Saturday, September 29, 2007


Professor Louis Rene Beres (Purdue University)
Lt. General (USAF/Ret.) Thomas McInerney
Major-General (USA/Ret.) Paul E. Vallely
Reply to Professor Beres
From the start of our Nuclear Age, the US has drawn precise operational plans from an overarching and codified strategic doctrine. Until early in the 1990s, this doctrine was fashioned almost entirely from the standpoint of countering the Soviet Union. Now, facing a very different and distinctly multipolar set of threats, especially from certain Jihadist or Islamist enemies, President Bush needs to implement far-reaching doctrinal changes.
The President must understand that anti-US threats should no longer be assessed according to antiquated “spectrum of conflict” thinking. We know that dedicated terrorists may now have access to various mass-destruction weapons technologies. Like states, certain sub-national enemies can now imperil us with near-existential harms, including weaponized pathogens as well as nuclear explosives and radioactivity.
This represents a vulnerability we have not experienced before, and it is very different from our Cold War-era vulnerabilities. Can we continue to rely upon the logic of deterrence when the essential assumptions of rationality may no longer be present? Such continued reliance may be problematic even if American planners focus on the assorted state sponsors of these terrorist surrogates and on the related spread of WMDs. These states, like their dependent proxies, could possibly value certain religious or ideological preferences even more highly than their own life and freedom. Obvious examples here would be Iran and Hezbollah or perhaps a new state of “Palestine” and al-Qaeda.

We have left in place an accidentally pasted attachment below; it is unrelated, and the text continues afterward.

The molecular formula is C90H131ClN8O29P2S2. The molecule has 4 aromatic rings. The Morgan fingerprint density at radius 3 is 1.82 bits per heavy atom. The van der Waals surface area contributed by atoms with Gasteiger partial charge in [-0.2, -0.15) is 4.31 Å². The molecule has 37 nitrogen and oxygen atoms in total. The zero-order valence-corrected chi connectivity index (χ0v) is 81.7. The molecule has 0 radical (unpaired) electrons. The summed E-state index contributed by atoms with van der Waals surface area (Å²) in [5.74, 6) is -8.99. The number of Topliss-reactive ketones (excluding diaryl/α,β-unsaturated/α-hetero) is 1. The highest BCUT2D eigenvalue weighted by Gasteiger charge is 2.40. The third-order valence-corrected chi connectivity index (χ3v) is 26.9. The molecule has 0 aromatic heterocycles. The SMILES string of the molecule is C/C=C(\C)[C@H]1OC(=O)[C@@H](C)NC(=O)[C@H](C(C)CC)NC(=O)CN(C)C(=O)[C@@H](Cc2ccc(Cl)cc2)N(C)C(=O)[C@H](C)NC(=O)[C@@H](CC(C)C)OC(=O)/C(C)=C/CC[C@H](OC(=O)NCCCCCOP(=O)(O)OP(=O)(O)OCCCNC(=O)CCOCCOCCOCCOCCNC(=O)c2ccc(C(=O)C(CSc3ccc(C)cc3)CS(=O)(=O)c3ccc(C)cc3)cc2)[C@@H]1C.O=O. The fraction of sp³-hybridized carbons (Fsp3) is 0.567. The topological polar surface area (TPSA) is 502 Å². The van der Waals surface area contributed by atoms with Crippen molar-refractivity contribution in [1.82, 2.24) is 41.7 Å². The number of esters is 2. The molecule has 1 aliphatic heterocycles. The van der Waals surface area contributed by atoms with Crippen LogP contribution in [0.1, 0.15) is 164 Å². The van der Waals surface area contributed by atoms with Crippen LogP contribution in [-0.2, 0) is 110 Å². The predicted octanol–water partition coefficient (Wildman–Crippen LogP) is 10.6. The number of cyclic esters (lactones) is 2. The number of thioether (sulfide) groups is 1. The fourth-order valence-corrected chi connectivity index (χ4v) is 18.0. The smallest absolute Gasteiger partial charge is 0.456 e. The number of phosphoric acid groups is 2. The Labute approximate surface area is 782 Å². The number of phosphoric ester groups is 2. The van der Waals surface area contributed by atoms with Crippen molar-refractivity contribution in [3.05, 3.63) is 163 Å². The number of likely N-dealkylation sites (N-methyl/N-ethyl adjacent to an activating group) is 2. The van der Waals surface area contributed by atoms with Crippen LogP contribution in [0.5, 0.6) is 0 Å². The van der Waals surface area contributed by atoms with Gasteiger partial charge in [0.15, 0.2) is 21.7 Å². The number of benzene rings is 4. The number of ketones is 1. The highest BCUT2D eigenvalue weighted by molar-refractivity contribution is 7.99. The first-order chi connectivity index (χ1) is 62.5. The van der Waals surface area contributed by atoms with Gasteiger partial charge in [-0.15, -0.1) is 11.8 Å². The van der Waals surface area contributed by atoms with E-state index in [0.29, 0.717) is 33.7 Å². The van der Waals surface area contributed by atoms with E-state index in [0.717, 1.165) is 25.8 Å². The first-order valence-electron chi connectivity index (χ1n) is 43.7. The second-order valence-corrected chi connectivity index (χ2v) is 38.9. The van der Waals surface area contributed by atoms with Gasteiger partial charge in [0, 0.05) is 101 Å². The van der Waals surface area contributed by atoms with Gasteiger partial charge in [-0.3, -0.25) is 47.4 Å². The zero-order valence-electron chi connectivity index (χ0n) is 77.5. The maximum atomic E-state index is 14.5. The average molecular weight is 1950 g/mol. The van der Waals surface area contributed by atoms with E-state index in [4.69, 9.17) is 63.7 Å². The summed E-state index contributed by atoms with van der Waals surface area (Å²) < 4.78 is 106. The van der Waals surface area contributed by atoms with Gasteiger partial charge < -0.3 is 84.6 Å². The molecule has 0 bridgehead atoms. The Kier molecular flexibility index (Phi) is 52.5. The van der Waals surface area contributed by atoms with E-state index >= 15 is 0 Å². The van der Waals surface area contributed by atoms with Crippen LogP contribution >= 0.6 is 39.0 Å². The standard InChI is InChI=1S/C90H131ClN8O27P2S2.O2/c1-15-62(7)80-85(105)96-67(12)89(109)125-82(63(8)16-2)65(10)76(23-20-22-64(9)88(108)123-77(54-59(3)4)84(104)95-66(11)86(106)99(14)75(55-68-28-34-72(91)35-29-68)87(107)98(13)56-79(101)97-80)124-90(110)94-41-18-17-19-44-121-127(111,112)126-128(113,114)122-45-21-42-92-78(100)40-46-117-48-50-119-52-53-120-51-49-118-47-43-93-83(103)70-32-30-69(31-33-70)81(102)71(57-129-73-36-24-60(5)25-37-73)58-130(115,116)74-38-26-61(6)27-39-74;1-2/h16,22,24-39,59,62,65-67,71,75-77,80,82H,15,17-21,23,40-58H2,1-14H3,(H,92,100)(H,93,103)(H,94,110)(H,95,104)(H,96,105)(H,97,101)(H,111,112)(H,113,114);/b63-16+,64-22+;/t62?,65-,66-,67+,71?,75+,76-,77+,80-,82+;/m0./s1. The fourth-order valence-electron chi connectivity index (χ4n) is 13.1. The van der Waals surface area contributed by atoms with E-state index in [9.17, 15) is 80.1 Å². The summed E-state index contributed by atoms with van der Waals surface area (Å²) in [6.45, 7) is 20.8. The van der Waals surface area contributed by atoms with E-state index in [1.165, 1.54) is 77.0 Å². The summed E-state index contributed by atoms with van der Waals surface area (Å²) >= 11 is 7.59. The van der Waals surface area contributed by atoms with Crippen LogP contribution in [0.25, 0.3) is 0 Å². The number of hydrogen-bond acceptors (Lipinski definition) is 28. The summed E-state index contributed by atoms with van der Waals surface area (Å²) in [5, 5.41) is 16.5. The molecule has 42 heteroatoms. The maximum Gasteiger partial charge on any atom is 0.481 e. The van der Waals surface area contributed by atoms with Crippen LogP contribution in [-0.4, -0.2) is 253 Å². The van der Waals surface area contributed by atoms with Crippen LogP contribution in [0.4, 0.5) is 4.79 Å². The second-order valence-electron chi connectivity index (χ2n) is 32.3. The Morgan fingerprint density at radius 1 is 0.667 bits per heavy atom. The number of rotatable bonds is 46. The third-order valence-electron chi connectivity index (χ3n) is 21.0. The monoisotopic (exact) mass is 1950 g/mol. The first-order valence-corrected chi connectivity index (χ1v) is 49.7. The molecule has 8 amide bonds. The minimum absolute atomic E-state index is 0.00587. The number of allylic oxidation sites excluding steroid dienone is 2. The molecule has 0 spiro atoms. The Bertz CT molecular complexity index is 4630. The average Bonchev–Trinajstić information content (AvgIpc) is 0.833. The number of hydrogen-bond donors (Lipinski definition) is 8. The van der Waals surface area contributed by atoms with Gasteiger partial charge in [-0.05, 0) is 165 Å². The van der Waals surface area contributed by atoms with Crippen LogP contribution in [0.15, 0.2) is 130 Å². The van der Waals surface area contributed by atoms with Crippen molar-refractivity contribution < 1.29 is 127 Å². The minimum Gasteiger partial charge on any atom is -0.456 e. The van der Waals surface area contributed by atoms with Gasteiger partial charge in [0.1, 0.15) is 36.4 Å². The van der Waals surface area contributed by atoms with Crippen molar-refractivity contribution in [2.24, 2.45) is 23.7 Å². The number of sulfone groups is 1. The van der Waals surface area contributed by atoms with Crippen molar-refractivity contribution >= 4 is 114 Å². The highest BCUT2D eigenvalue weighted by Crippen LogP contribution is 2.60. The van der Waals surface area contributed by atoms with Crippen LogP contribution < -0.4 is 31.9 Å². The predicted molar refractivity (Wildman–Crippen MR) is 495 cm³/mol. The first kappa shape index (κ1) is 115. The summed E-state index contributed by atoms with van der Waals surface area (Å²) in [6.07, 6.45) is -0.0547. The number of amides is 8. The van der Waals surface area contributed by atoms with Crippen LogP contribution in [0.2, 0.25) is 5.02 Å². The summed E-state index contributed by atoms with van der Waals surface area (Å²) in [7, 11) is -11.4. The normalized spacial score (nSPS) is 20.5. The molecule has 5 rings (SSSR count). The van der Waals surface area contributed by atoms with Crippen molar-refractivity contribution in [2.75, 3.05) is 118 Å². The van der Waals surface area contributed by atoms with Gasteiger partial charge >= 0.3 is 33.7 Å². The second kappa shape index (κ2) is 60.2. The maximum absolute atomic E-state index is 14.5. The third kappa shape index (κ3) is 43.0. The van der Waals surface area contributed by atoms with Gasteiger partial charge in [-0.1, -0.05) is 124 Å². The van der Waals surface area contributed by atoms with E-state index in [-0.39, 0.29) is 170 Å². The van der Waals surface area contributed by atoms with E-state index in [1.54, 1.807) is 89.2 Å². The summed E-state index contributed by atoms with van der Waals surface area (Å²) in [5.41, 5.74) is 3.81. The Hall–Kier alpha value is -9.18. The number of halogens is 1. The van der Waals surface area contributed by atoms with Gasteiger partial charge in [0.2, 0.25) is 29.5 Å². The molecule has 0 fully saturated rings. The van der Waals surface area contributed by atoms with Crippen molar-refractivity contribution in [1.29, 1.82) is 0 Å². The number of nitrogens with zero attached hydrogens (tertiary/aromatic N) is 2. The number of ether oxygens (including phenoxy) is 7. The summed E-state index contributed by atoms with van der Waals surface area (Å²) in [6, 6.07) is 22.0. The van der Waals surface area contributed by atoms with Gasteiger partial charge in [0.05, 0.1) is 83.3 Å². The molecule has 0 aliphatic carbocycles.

In the beginning, there was “massive retaliation” and “mutual assured destruction” (MAD). Later, at the Pentagon and war colleges, this gave way to “flexible response” and “nuclear utilization theory” (NUT). Interpenetrating these strategic doctrines, first conceived entirely with reference to the USSR, were fierce debates over nuclear targeting options. Today, once again, we will need to examine both “counter value” (counter-city) and “counter force” targeting doctrines, but this time with regard to both state and non-state enemies and to both rational and non-rational ones. To be sure, these sensitive examinations will be divisive and acrimonious, but the issues cannot be swept under the rug. They concern nothing less than the survival of the United States and democracy in general.
A core concern of any new US strategic doctrine will have to be preemption. Although this concept has suffered criticism in response to our current war in Iraq, there are other major threats on the horizon that may respond to nothing less than what international law calls “anticipatory self-defense.” In those circumstances where rationality cannot be assumed, and where the effectiveness of ballistic missile defense would be expectedly low, the only alternative to apt forms of American preemption could be national suicide.